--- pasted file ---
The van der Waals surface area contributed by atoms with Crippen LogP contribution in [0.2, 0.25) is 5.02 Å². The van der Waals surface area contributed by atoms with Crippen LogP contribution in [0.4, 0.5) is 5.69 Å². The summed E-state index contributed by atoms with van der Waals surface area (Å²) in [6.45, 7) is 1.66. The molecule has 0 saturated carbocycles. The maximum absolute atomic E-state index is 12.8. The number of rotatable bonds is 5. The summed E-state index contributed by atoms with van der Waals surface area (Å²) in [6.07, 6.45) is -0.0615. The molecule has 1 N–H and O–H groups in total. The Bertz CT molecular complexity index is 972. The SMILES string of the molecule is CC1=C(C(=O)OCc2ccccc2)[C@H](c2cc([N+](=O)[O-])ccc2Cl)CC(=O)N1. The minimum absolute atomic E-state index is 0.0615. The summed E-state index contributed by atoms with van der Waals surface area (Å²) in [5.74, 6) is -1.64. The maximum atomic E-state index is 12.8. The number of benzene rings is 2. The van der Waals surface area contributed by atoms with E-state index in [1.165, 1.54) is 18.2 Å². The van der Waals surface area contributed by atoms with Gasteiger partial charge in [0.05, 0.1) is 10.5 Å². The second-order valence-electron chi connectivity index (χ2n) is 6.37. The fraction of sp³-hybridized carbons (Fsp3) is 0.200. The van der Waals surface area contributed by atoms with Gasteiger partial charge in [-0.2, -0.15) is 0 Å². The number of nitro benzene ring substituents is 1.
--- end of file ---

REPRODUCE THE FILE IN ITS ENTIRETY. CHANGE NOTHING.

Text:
The van der Waals surface area contributed by atoms with Crippen LogP contribution in [0.2, 0.25) is 5.02 Å². The van der Waals surface area contributed by atoms with Crippen LogP contribution in [0.4, 0.5) is 5.69 Å². The summed E-state index contributed by atoms with van der Waals surface area (Å²) in [6.45, 7) is 1.66. The molecule has 0 saturated carbocycles. The maximum absolute atomic E-state index is 12.8. The number of rotatable bonds is 5. The summed E-state index contributed by atoms with van der Waals surface area (Å²) in [6.07, 6.45) is -0.0615. The molecule has 1 N–H and O–H groups in total. The Bertz CT molecular complexity index is 972. The SMILES string of the molecule is CC1=C(C(=O)OCc2ccccc2)[C@H](c2cc([N+](=O)[O-])ccc2Cl)CC(=O)N1. The minimum absolute atomic E-state index is 0.0615. The summed E-state index contributed by atoms with van der Waals surface area (Å²) in [5.74, 6) is -1.64. The maximum atomic E-state index is 12.8. The number of benzene rings is 2. The van der Waals surface area contributed by atoms with E-state index in [1.165, 1.54) is 18.2 Å². The van der Waals surface area contributed by atoms with Gasteiger partial charge in [0.05, 0.1) is 10.5 Å². The second-order valence-electron chi connectivity index (χ2n) is 6.37. The fraction of sp³-hybridized carbons (Fsp3) is 0.200. The van der Waals surface area contributed by atoms with Gasteiger partial charge in [-0.2, -0.15) is 0 Å². The number of nitro benzene ring substituents is 1.